Accel India has closed its fifth fund with $450 million, roughly two years after closing its fourth fund with $325 million. Whether it’s another sign of froth in the country or underscores a very real opportunity remains open to argument. In the meantime, Shekhar Kirani, a Bangalore-based partner who joined Accel in 2011, answered some of our related questions via email last night. More here.
Singapore’s Jungle Ventures today confirmed the final close of its newest $100 million fund for investments in Southeast Asia. The firm announced plans for the fund — its second — in September 2015, when it completed a first close. More here.
Another non-tech company picking up a tech startup: this time it’s Dick’s Sporting Goods, which is expanding its digital tools with the acquisition of GameChanger Media, maker of a mobile scorekeeping app. According to CrunchBase, GameChanger had raised roughly $10 million from investors, including BoxGroup, Trilogy Equity Partners, and Costanoa Venture Capital. Terms of the deal aren’t being disclosed. TechCrunch has more here.
GetInsured, an 11-year-old, Mountain View, Ca.-based platform that helps users find health coverage, has acquired Array Health, a 10-year-old, Seattle-based provider of group health insurance e-commerce technolog. Terms aren’t being disclosed. CrunchBase doesn’t turn up any funding data for GetInsured, but it shows that Array Health had raised roughly $13 millionfrom investors, including Founders Co-op, Noro-Moseley Partners, and Vocap Investment Partners. GeekWire has more here.
Politico founders Mike Allen and Jim VandeHei kind of, partly reveal their new plan for media domination.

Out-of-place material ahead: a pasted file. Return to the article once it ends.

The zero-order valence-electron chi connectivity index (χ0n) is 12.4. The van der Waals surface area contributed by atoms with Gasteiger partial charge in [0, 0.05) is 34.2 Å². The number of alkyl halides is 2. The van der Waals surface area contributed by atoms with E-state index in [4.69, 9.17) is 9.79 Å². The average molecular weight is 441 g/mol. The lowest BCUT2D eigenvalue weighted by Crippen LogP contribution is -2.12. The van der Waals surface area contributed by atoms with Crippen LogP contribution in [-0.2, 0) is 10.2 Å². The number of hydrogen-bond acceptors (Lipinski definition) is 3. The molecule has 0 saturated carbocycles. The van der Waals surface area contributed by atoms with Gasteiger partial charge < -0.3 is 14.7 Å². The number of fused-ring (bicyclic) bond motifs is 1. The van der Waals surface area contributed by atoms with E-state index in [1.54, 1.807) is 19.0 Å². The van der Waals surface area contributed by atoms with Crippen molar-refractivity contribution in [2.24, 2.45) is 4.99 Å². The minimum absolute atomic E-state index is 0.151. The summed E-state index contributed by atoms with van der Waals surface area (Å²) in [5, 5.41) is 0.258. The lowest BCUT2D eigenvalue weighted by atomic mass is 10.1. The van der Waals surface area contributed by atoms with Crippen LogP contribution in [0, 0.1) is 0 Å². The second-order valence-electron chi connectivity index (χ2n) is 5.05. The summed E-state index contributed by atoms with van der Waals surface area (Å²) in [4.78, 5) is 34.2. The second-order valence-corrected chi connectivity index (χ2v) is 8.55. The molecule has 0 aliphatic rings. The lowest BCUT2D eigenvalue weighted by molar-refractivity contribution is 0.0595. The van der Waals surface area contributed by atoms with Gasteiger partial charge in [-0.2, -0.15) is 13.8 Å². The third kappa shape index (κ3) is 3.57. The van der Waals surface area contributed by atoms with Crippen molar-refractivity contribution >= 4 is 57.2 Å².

GoPro is cutting 200 jobs, about 15 percent of its global workforce.
Famed hacker George Hotz is resurrecting the DIY autonomous car project he canceled in October, but this time, he’s giving the code away.
Power VC Vinod Khosla has refused to sell a six-acre public right of way to a California beach alongside one of his properties, the State Lands Commission disclosed today. The agency will now have to vote on whether to pursue eminent domain against him. More here.
Five young CEOs who had a terrible, horrible, no good, very bad 2016.
Hewlett Packard Enterprise Ventures is looking to hire an associate. The job is in Palo Alto, Ca.
And it taketh away: Facebook has cut off live video access to Prisma, an increasingly popular company whose apps turn photos and videos into “artworks” using the styles of famous artists.
How Google is challenging AWS.
The hack that scared Apple straight.
Confessions of an Instagram influencer.
Build instant rapport in an interview.
How to hide $400 million.
The “Elder Statesman.” (Never actually buy this, please.)